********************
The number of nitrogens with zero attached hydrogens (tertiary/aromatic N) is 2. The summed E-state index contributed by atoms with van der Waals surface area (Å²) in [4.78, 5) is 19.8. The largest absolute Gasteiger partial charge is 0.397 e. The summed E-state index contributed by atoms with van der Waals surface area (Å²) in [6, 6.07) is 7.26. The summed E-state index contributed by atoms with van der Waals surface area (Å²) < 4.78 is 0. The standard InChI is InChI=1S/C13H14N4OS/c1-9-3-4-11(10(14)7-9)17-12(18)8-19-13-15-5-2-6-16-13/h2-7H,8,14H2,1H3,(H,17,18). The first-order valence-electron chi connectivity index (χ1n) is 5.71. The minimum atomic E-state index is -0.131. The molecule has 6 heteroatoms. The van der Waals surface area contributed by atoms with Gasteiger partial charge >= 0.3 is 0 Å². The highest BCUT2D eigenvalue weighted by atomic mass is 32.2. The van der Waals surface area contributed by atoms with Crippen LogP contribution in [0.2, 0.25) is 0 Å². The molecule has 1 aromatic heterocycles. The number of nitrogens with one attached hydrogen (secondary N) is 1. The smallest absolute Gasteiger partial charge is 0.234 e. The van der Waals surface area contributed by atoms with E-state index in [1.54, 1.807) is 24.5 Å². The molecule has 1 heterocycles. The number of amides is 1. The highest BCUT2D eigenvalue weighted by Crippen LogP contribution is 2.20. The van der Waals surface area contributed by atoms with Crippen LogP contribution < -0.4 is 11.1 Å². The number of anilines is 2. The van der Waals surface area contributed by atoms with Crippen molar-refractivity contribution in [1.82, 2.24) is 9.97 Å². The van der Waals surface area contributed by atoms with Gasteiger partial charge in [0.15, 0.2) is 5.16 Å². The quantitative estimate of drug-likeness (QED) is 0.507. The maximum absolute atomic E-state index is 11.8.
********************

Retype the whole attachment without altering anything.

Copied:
The number of nitrogens with zero attached hydrogens (tertiary/aromatic N) is 2. The summed E-state index contributed by atoms with van der Waals surface area (Å²) in [4.78, 5) is 19.8. The largest absolute Gasteiger partial charge is 0.397 e. The summed E-state index contributed by atoms with van der Waals surface area (Å²) in [6, 6.07) is 7.26. The summed E-state index contributed by atoms with van der Waals surface area (Å²) < 4.78 is 0. The standard InChI is InChI=1S/C13H14N4OS/c1-9-3-4-11(10(14)7-9)17-12(18)8-19-13-15-5-2-6-16-13/h2-7H,8,14H2,1H3,(H,17,18). The first-order valence-electron chi connectivity index (χ1n) is 5.71. The minimum atomic E-state index is -0.131. The molecule has 6 heteroatoms. The van der Waals surface area contributed by atoms with Gasteiger partial charge >= 0.3 is 0 Å². The highest BCUT2D eigenvalue weighted by atomic mass is 32.2. The van der Waals surface area contributed by atoms with Crippen LogP contribution in [0.2, 0.25) is 0 Å². The molecule has 1 aromatic heterocycles. The number of nitrogens with one attached hydrogen (secondary N) is 1. The smallest absolute Gasteiger partial charge is 0.234 e. The van der Waals surface area contributed by atoms with E-state index in [1.54, 1.807) is 24.5 Å². The molecule has 1 heterocycles. The number of amides is 1. The highest BCUT2D eigenvalue weighted by Crippen LogP contribution is 2.20. The van der Waals surface area contributed by atoms with Crippen LogP contribution < -0.4 is 11.1 Å². The number of anilines is 2. The van der Waals surface area contributed by atoms with Crippen molar-refractivity contribution in [1.82, 2.24) is 9.97 Å². The van der Waals surface area contributed by atoms with Gasteiger partial charge in [0.15, 0.2) is 5.16 Å². The quantitative estimate of drug-likeness (QED) is 0.507. The maximum absolute atomic E-state index is 11.8.